Friday, 25 August 2017

Thought Picnic: Running on empty

The eyes can’t see
Almost two decades ago, I had a daring adventure that had me calling up a driving school with the aim of learning how to drive. Now, it was an unlikely prospect, but it was a demon I had to face up to. To prove to myself that I could be in control of such a vehicle which unlike a bicycle had control abstracted from direct interference.
In the back of my mind, I had another issue, I was concerned about my sight, I am short-sighted with the complication of astigmatism in one eye, which means I find it difficult to have stereo vision and by consequence, judging distance versus speed is a poorly developed skill.
I did not learn I had the astigmatic condition until I was in my 30s and it was only then that I had some corrective measures in my glasses, but the damage had been done as I learnt that this could have been corrected at childhood and it probably explains why I was so poor at tennis as a kid, I could never hit ball, because I could not anticipate as it bounced towards me.
Braking suddenly
However, the driving school tutor arrived at my door, I got in the car and we went through a few preliminary issues of concerns, intentions and safety. Critical to me was that we should not drive onto a major road, that we should only do the quiet streets of my neighbourhood. We had not driven 5 minutes when ahead of me, I saw a busy road and I slammed on the brakes.
This could have been my first accident with whiplash to boot, for unbeknownst to me, there was a fire engine behind us. I scolded the tutor for putting me in that situation and he scolded me back for stopping suddenly and endangering both of us. I was having none of it as I stepped out of the car to stop me lessons there and then.
He successfully calmed my nerves down, I got back in the car and we did another 6 days of driving, by which time, I did make it onto major roads, managed the three-point turn, but never fully mastered reversing into a parking space. I knew I could do it, but considering my limitations, I aborted that quest.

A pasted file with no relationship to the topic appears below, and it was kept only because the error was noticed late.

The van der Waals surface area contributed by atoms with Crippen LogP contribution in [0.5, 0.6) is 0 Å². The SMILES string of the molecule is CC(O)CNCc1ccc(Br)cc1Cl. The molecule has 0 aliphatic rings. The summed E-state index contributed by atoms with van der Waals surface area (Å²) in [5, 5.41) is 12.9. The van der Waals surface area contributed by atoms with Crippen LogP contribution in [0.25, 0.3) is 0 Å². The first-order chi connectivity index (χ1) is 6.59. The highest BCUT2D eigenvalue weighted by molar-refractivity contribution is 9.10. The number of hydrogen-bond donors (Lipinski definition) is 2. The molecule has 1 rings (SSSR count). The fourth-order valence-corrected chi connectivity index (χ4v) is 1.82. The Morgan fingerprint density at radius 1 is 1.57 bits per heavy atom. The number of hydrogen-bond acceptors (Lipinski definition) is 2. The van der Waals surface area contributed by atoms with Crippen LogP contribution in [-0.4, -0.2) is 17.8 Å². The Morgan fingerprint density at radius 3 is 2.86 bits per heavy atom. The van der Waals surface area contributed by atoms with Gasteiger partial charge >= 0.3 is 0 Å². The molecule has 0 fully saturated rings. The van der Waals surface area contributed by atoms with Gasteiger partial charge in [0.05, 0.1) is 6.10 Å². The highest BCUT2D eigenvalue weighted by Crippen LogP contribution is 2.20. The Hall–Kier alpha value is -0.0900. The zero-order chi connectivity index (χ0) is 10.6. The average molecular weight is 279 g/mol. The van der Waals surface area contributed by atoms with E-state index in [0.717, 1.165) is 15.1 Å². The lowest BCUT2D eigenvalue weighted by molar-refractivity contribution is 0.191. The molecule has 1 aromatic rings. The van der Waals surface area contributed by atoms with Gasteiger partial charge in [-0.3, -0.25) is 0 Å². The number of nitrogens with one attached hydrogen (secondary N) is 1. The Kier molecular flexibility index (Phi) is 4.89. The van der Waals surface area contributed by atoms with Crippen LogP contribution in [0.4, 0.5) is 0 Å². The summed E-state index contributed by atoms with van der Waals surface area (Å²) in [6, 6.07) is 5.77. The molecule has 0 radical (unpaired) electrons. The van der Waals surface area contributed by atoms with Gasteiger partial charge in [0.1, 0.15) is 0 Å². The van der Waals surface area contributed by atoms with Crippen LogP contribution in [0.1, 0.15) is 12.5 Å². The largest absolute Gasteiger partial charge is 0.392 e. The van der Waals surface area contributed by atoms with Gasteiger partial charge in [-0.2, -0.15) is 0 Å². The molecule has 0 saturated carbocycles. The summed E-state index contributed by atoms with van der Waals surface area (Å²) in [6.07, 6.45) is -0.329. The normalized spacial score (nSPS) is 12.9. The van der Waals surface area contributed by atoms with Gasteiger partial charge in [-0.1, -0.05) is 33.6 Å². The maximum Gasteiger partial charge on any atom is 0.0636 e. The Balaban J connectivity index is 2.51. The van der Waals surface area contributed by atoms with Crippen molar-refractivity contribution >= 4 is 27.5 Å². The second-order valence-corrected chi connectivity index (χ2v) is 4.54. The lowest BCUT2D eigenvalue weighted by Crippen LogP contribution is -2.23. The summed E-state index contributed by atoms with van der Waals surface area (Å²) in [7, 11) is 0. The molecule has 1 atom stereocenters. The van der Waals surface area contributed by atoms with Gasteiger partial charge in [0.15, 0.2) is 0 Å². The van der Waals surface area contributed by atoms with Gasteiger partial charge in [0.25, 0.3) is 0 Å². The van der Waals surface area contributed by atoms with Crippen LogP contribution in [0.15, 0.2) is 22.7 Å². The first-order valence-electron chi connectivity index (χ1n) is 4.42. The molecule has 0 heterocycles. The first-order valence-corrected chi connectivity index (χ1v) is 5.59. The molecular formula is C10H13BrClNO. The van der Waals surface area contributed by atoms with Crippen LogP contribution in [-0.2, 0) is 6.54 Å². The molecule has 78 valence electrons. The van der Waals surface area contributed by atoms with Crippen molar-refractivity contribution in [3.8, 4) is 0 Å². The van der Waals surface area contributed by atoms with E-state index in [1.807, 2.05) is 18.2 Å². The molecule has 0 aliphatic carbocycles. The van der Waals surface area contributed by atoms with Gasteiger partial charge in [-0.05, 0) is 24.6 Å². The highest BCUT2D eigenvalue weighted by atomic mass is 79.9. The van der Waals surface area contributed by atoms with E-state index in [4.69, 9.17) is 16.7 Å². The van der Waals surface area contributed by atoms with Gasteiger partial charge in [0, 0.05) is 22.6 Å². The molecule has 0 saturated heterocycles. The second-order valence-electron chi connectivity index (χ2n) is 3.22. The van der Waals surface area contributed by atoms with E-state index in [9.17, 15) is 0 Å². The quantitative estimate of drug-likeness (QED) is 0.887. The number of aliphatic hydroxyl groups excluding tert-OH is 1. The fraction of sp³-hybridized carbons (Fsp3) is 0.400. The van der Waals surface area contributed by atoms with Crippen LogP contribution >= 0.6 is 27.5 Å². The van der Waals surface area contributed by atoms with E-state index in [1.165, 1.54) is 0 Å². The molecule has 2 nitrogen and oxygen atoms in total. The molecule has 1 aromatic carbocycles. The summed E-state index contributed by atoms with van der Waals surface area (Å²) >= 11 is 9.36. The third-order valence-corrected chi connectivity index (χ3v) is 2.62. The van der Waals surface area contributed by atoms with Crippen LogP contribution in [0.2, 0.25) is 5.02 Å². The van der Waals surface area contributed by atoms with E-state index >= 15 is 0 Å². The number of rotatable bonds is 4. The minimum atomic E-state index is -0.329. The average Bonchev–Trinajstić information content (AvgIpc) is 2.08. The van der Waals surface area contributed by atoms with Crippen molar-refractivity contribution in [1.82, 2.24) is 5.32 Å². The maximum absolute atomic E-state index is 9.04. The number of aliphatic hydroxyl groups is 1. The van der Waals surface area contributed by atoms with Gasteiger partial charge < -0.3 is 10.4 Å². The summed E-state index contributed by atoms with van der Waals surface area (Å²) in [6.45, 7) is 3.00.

Running on empty
Now, consider one of those scenarios where you are travelling in a car on a long journey late at night and from the passenger’s seat, you notice the fuel gauge is reading to the left on E, 'Empty'. I am told it does not necessarily indicate an empty tank, there is some reserve fuel that could give you another few miles, one cannot say.
The thoughts begin to fill your mind with anxiety and trepidation, whether the car would suddenly stop in the middle of nowhere far from civilisation, maybe that light in the distance is a petrol station rather than a motel or a fast food joint, it could be that you get to the petrol station and you have no means to buy petrol, but we are getting ahead of ourselves, until then, you are running on empty.
Running on empty is a test of resilience, the demands of hope over possible disappointment coasting on despair, one is living dangerously in possibly what was an avoidable situation. We have all been there before, and if you have never had that experience ever, you probably have a perfect life, good for you.
Life after plenty
I have found myself running on empty at many stages of life, completely unaware of how much reserve fuel I have in time, in expectation, in hope and in realisation when I find, time, means and place to refill my tank and put aside the heretofore looming catastrophe.
At the time, you agonise between going at your own speed and reaching out for help, how from a life of individuality and independence do you seek assistance when you need it most? Something in the psyche fights against vulnerability defining you and in the process, you probably deny certain qualities of your humanity.
The need to show emotion, probably a moment to shed tears, finding a shoulder and readily leaning on it, meeting someone who not only listens but is able and ready to meet you at that very point of need.
For a better story
How we survive and thrive can sometimes be a mystery and there are times when people do forget that you are weak even when you seem to be strong, you have nothing much as you present a veneer of plenty, your apparent destitution will only be discovered through engagement and empathy. Running on empty is not the end of the journey even if it presages a sudden end to that journey.
I am thankful that there is some reserve, I do not know how much or for how long this journey would continue and might get to a petrol station and fill up before the car stops. Such is the feeling of a job seeker, the savings are drained, the bills pile up and privations come to the fore as you eke out subsistence from literally nothing. Running on empty is an experience in the hope it becomes a story told from a better standpoint very soon.


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